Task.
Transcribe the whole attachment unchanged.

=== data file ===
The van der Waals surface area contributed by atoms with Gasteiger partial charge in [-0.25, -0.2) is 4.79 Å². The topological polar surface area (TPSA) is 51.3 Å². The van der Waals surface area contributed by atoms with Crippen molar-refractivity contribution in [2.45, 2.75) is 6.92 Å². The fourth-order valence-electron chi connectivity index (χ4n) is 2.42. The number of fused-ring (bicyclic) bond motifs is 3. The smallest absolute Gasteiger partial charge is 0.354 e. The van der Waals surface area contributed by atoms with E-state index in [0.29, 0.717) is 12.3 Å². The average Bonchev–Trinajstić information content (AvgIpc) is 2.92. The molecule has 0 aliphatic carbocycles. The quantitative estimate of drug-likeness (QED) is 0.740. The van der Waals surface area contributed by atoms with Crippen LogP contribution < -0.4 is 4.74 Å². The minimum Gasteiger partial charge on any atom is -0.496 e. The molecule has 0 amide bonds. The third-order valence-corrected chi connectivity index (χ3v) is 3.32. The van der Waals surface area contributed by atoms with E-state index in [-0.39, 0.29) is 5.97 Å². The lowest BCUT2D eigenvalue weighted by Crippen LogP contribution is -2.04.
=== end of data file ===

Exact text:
The van der Waals surface area contributed by atoms with Gasteiger partial charge in [-0.25, -0.2) is 4.79 Å². The topological polar surface area (TPSA) is 51.3 Å². The van der Waals surface area contributed by atoms with Crippen molar-refractivity contribution in [2.45, 2.75) is 6.92 Å². The fourth-order valence-electron chi connectivity index (χ4n) is 2.42. The number of fused-ring (bicyclic) bond motifs is 3. The smallest absolute Gasteiger partial charge is 0.354 e. The van der Waals surface area contributed by atoms with E-state index in [0.29, 0.717) is 12.3 Å². The average Bonchev–Trinajstić information content (AvgIpc) is 2.92. The molecule has 0 aliphatic carbocycles. The quantitative estimate of drug-likeness (QED) is 0.740. The van der Waals surface area contributed by atoms with Crippen LogP contribution < -0.4 is 4.74 Å². The minimum Gasteiger partial charge on any atom is -0.496 e. The molecule has 0 amide bonds. The third-order valence-corrected chi connectivity index (χ3v) is 3.32. The van der Waals surface area contributed by atoms with E-state index in [-0.39, 0.29) is 5.97 Å². The lowest BCUT2D eigenvalue weighted by Crippen LogP contribution is -2.04.